Saturday, April 1, 2023

NFL Draft Talk Volume LVII

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As the NFL draft draws closer and closer here are some questions that are circulating that pertain to prospects and their draft stock as well as their potential and projected impacts at the next level.
Who are some potential starter and key contributors that will come off the board in the middle rounds (3-5)?

The first two rounds of the draft consist of bubble first rounders and top talent that may have slid down the draft because of injury, depth at their position or a run on prospects at another position early on in the opening round. However, every there are prospects that come off the board in the middle rounds of the draft that outperform their original draft position and offer great value at this point of the draft. Here is a list of players that will likely come off the board in the middle rounds that fit that mold:

Ryan Finley, N.C. State: He is considered one of the most pro-ready prospects by top draft analyst Todd McShay of ESPN and Daniel Jeremiah of NFL Network.

Clayton Thorson, Northwestern

Jarrett Stidham, Auburn: He’s a promising young passer with many of the key intangibles that could coaches look for and underrated mobility.

Tyree Jackson, Buffalo: An interesting developmental prospect that doesn’t get the credit he deserves for his passing prowess because of his stellar athletic traits.

Easton Stick, North Dakota State
Running Backs:

Devin Singletary, Florida Atlantic: He is one of the shiftiest running backs who uses great vision and quick feet to find cut-back lanes and make people miss.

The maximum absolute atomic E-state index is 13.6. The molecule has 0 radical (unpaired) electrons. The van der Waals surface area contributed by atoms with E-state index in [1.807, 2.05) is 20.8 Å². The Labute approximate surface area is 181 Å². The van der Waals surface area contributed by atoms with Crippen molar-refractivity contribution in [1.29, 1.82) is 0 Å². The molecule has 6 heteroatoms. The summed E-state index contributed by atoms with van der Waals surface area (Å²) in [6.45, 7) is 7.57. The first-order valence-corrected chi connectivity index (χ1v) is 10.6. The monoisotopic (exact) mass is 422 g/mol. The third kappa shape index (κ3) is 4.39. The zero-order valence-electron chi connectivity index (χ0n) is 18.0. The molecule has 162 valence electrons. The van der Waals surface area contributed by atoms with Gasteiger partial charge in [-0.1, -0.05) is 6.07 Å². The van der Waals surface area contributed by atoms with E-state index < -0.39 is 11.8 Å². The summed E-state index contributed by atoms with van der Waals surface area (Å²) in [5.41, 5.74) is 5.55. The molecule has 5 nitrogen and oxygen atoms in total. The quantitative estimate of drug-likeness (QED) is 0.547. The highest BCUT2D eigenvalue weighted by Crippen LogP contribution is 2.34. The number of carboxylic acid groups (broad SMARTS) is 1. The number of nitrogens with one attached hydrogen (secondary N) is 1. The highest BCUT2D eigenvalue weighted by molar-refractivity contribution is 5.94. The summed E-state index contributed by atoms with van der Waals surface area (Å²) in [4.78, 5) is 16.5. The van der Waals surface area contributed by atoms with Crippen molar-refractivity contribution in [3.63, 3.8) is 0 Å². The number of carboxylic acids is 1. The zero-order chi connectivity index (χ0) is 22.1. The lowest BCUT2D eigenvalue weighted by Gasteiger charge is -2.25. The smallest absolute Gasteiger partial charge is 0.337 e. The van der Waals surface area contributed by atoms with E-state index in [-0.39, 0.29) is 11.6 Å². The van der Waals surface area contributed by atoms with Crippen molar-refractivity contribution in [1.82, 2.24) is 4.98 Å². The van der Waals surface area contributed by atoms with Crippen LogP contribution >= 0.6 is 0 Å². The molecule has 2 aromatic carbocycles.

Tony Pollard, Memphis

Dexter Williams, Notre Dame

Ryan Anderson, Oklahoma: He’s an elite talent who’s one of the most complete backs in this class when healthy but a litany of injuries in college has hurt his stock.

Trayveon Williams, Texas A&M: He was the most productive running back in the nations top conference in the SEC and is a multidimensional threat.

Bryce Love, Stanford: He would have been a first-round pick in last year’ class if he would’ve declared after a sensational junior season but a torn ACL late last year will cause him to drop to the middle rounds

Johnathan Williams, Washington State: He led all running backs in the FBS in catches with 83 and is viewed as the top catching prospect at the position in this class.
Wide Receivers:

KeeSean Johnson, Fresno State: He’s not being talked about like some of the top prospects at the position, but he could end up making the biggest immediate impact.

Stanley Morgan Jr., Nebraska

Travis Fulgham, Old Dominion

Emanuel Hall, Missouri: He averaged over 100 yards per game last season and over 20 yards per catch making him one of the best deep threats in this year’s class.

Dillon Mitchell, Oregon

Jalen Hurd, Baylor: He’s a converted running back who only played receiver for one year in college but had a great season and could great at the next level with some refinement.

Miles Boykin, Notre Dame
Offensive Tackles:

Chuma Edoga, USC: He’s a bit undersized than typical tackle prospects but since his playing weight is right around 300 pounds, he’s able to be light on his feet and able get into his pass sets quicker than most.

Trey Pipkins, Sioux Falls

Bobby Evans, Oklahoma

Dennis Daley, South Carolina: He refuses to get bullied by bull rushes because his great base allows him to counter with his combination of length and technique.

Max Scharping, Northern Illinois

Tyler Roemer, San Diego State

Nate Davis, UNC Charlotte: He is a road grader in the run game who is able to get square and sustain blocks to open up holes and hold up well in his pass sets.

Drew Forbes, Southeast Missouri State